The bone-jarring 8-mile journey came to a dusty halt at the end of Bull Barn Rd. From here facing east it’s nearly 45 miles to the next hard road. Nothing in between but real Florida wilderness. Many stories of lost hunters barely making it out alive lurked in the back of our mind, including a story of the warden who disappeared. Neither him nor his truck were ever seen or heard from again. Whether the true or yarns spun by locals to protect secret hunt spots was unknown, but one look across the vastness and you could believe it might happen.
The ½ mile walk to our favorite spot passed quickly with no conversation between Terry and me. Our pace slowed. Our steps grew cautious and we stopped to ponder our next move. The sun peaked through the backdrop of tall pines on the other side of the low growing palmettos just beyond our cypress head. Spanish moss hung heavy in the scattered old oaks. Small flocks of curlew passed overhead. Great herons were positioned in the shallows. Morning fog provided the final touches on a scene most Floridian’s or visitors will ever come to know or enjoy outside of Disney.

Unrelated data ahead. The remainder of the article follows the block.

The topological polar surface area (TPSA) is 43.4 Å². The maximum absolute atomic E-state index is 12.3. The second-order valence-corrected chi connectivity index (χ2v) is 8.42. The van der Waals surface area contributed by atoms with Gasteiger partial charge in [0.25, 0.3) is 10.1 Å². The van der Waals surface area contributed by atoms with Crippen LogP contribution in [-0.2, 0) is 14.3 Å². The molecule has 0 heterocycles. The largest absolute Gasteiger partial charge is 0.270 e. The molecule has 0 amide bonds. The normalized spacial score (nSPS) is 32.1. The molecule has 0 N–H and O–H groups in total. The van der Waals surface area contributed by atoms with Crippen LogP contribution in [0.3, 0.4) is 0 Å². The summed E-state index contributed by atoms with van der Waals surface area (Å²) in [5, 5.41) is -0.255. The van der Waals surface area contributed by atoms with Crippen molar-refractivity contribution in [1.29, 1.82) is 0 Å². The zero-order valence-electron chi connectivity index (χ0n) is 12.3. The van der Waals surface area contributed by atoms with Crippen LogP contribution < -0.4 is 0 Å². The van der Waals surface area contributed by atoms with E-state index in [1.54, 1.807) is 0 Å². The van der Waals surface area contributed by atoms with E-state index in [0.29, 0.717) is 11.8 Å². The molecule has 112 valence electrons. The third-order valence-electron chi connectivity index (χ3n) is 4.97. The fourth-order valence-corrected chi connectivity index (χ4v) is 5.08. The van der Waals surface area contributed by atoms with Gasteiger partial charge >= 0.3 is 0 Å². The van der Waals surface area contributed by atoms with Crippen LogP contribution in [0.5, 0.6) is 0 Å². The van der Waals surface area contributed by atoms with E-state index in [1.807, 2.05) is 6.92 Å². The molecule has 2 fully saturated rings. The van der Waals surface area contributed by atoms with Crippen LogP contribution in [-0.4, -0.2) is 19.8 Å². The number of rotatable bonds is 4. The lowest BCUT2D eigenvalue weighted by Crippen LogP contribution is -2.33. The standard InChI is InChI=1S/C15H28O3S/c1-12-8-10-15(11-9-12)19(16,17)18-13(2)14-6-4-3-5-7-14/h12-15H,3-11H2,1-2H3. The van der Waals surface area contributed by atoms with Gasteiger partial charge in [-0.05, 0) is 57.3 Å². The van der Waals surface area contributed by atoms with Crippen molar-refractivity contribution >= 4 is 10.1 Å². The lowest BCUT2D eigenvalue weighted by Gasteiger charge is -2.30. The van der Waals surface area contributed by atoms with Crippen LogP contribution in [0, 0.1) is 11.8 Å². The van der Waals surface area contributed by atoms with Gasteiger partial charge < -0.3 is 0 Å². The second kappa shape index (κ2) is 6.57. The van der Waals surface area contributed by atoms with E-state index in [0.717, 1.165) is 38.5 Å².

Last years controlled burn left black slashes across our shins and knees as we slowly traversed the new growth. Spiders, gecko’s, skinks and small snakes scurried out from under our feet. Startled, a large armadillo reared on its hind legs and hopped through the brush like a kangaroo. Certainly out of character for the armored dildo, when compared to the southern speed-bump-slump more common on roadways.